This has been a great week for cancer advances, with the results of two studies showing what can be achieved using a relatively novel approach called immunotherapy, where you harness the power of your immune system to attack the cancer.
The good news began last Sunday with a study, published in the New England Journal of Medicine, which showed that every patient on a trial of the immunotherapy drug dostarlimab had seen their cancers disappear.
This is pretty much unheard of, and it generated headlines worldwide.
The original plan had been to give the patients, who all had rectal cancer, the drug every three weeks for six months and then follow up with surgery and chemotherapy. Except that these other treatments weren’t needed because the tumours all disappeared.
A note of caution: this was a specific treatment targeted at a small group of people, just 12 of them, with a very particular type of cancer — these patients lacked a gene that normally repairs our DNA when it gets damaged; having lots of damaged DNA increases the chance of developing cancer.
Nearly 30 years ago, I made a documentary with Dr Donald Morton, of the John Wayne Cancer Institute in Los Angeles, about a new type of cancer treatment, immunotherapy. Dr Morton, a larger-than-life surgeon, had treated John Wayne (pictured above). He was also a pioneer in trying to tap into the power of the immune system to destroy cancer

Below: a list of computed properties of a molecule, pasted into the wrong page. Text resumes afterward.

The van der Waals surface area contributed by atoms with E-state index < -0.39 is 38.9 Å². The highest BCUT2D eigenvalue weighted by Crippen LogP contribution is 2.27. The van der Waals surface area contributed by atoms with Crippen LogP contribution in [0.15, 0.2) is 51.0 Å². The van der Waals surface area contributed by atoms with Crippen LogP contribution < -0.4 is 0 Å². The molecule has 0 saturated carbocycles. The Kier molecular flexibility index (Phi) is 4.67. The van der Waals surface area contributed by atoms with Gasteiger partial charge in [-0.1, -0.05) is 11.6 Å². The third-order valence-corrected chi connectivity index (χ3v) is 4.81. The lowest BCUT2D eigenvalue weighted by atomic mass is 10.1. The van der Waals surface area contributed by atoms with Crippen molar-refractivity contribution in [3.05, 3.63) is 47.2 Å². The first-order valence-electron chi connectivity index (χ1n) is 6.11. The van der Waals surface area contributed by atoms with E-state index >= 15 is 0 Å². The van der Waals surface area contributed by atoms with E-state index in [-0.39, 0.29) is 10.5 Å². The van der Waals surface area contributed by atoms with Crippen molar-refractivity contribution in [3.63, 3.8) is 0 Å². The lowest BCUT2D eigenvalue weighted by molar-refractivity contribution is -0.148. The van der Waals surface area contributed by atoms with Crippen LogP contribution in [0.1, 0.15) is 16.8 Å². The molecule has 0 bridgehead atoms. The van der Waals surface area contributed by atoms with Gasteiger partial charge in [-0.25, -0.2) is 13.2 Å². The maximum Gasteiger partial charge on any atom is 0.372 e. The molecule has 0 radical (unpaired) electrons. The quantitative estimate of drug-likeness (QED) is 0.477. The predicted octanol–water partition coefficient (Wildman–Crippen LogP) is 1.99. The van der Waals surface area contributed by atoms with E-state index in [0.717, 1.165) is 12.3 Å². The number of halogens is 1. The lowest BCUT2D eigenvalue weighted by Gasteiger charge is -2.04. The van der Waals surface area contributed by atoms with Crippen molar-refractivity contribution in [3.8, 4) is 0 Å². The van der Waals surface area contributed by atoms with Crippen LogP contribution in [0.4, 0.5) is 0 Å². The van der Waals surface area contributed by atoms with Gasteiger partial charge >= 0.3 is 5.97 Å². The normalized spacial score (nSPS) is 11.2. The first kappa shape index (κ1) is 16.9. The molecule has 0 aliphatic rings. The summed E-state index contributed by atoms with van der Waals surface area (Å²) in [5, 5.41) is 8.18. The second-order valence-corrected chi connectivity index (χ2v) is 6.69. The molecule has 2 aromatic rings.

But it shows just how far immunotherapy has come — and that, in part, is thanks to the actor John Wayne, who died of multiple cancers.
A heavy smoker and drinker, he’d shot a film about Genghis Khan in a desert in Nevada that had been the test site for a number of atomic bomb tests and which was still highly radioactive when the film crew were there.
Nearly 30 years ago, I made a documentary with Dr Donald Morton, of the John Wayne Cancer Institute in Los Angeles, about a new type of cancer treatment, immunotherapy.
Dr Morton, a larger-than-life surgeon, had treated John Wayne. He was also a pioneer in trying to tap into the power of the immune system to destroy cancer.
Back in the 1970s, he developed the first successful immunotherapy treatments against melanoma (a common form of skin cancer), based around injecting the tumours with BCG, a live but weakened strain of a bacterium called Mycobacterium bovis, which is normally used to protect us against tuberculosis.
In the face of widespread scepticism, in 1974 Dr Morton published the results of an impressive study of his work with BCG: 150 patients were given BCG jabs into their tumours and, in 90 per cent of cases, those tumours disappeared.
Sadly, it wasn’t the cure he hoped for because, in many cases, the cancer came roaring back.